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Research Papers

Multistable Morphing Mechanisms of Nonlinear Springs

[+] Author and Article Information
Chrysoula Aza

Department of Aerospace Engineering,
University of Bristol,
Bristol Composites Institute (ACCIS),
Bristol BS8 1TR, UK
e-mail: chrysoula.aza@bristol.ac.uk

Alberto Pirrera

Department of Aerospace Engineering,
University of Bristol,
Bristol Composites Institute (ACCIS),
Bristol BS8 1TR, UK
e-mail: alberto.pirrera@bristol.ac.uk

Mark Schenk

Department of Aerospace Engineering,
University of Bristol,
Bristol Composites Institute (ACCIS),
Bristol BS8 1TR, UK
e-mail: m.schenk@bristol.ac.uk

1Corresponding author.

Contributed by the Mechanisms and Robotics Committee of ASME for publication in the Journal of Mechanisms and Robotics. Manuscript received January 29, 2019; final manuscript received July 3, 2019; published online August 5, 2019. Assoc. Editor: Andrew P. Murray.

J. Mechanisms Robotics 11(5), (Aug 05, 2019) (14 pages) Paper No: JMR-19-1034; doi: 10.1115/1.4044210 History: Received January 29, 2019; Accepted July 08, 2019

Compliant mechanisms find use in numerous applications in both microscale and macroscale devices. Most of the current compliant mechanisms base their behavior on beam flexures. Their range of motion is thus limited by the stresses developed upon deflection. Conversely, the proposed mechanism relies on elastically nonlinear components to achieve large deformations. These nonlinear elements are composite morphing double-helical structures that are able to extend and coil like springs, yet, with nonlinear stiffness characteristics. A mechanism consisting of such structures, assembled in a simple truss configuration, is explored. A variety of behaviors is unveiled that could be exploited to expand the design space of current compliant mechanisms. The type of behavior is found to depend on the initial geometry of the structural assembly, the lay-up, and other characteristics specific of the composite components.

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Figures

Grahic Jump Location
Fig. 1

(a) Initially curved (radius Ri) composite strips are flattened to introduce prestress; (b) the strips are joined by rigid spokes to form a double-helix structure, which (c) can deform from a straight (light gray) to a twisted (dark) configuration (θ < 0)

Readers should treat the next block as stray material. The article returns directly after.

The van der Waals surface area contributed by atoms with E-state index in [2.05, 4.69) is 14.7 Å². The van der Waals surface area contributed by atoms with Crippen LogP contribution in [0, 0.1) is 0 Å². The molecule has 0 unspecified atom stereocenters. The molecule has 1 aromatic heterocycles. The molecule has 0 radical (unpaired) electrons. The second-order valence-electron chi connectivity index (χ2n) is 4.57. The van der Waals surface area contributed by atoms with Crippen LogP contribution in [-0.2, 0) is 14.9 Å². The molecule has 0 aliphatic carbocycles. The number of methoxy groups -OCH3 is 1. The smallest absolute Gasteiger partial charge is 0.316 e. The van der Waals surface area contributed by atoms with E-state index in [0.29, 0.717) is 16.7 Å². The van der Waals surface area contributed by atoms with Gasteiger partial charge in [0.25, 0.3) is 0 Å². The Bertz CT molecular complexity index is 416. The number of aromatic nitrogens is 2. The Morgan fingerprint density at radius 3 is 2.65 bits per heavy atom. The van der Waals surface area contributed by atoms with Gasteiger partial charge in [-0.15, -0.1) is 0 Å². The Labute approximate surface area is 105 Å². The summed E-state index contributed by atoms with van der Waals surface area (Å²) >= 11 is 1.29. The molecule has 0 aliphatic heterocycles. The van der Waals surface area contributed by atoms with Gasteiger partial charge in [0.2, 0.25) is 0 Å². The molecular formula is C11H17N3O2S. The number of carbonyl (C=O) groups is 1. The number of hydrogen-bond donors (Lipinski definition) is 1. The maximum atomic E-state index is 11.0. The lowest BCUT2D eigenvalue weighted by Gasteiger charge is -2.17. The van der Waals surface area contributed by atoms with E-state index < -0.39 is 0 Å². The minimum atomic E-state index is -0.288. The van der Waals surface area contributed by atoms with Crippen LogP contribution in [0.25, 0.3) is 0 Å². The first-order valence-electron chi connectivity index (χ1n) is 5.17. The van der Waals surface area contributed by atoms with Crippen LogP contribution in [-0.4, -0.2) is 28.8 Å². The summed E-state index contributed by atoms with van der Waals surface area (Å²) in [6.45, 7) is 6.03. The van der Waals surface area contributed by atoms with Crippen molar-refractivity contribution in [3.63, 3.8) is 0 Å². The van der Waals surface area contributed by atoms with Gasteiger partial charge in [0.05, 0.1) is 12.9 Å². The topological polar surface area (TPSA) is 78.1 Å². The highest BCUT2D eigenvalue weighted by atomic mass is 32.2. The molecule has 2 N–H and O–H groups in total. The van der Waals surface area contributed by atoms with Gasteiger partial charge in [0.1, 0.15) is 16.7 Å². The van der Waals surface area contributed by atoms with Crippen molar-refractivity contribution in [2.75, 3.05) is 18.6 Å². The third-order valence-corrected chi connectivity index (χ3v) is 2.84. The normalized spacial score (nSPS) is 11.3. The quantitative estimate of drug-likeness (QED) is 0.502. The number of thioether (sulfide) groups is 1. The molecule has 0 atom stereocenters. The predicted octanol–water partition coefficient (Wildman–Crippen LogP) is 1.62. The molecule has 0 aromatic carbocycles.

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Fig. 2

Manufactured prototype of the double-helix structure in (a) straight, (b) stable twisted, (c) unstable twisted, and (d) fully coiled configuration

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Fig. 3

Load–displacement curves of double helices for different lay-ups of the form [β2/0/β2] or [β2/0/-β2], where β is the ply angle. The displacement Δl is normalized to the length L of the strips, with Δl/L = 0, representing the fully extended and Δl/L = 1 its fully coiled configuration. All double helices shown have two self-equilibrated configurations with no external force required to maintain the shape.

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Fig. 4

Schematic representation of the assembly of double helices in a truss-like configuration with both supports pinned [22]. The initial configuration is determined by the equilibrium length L0,i of the double helices and by the initial angle α0,i of the truss configuration.

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Fig. 5

Strain energy landscapes for a compliant mechanism of identical double helices assembled in a truss-like configuration. Results are for initial truss angles α0,1 = 35 deg and α0,1 = 70 deg, with composite strips of [05], [452/0/452], and [452/0/-452] lay-ups. The initial truss configurations are indicated with black lines. Points labeled 1–5 denote stable equilibria, while points A–H, J, K, and M identify positions of unstable equilibrium; points I–IV denote stable boundary equilibria. The positions of the truss apex under an applied vertical load (Ph = 0) and/or horizontal load (Pv = 0) are superimposed on the landscapes: red points indicate the equilibrium paths of the apex under the application of a vertical load, and blue points indicate the equilibrium paths of the apex under the application of a horizontal load (Color version online.)

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Fig. 6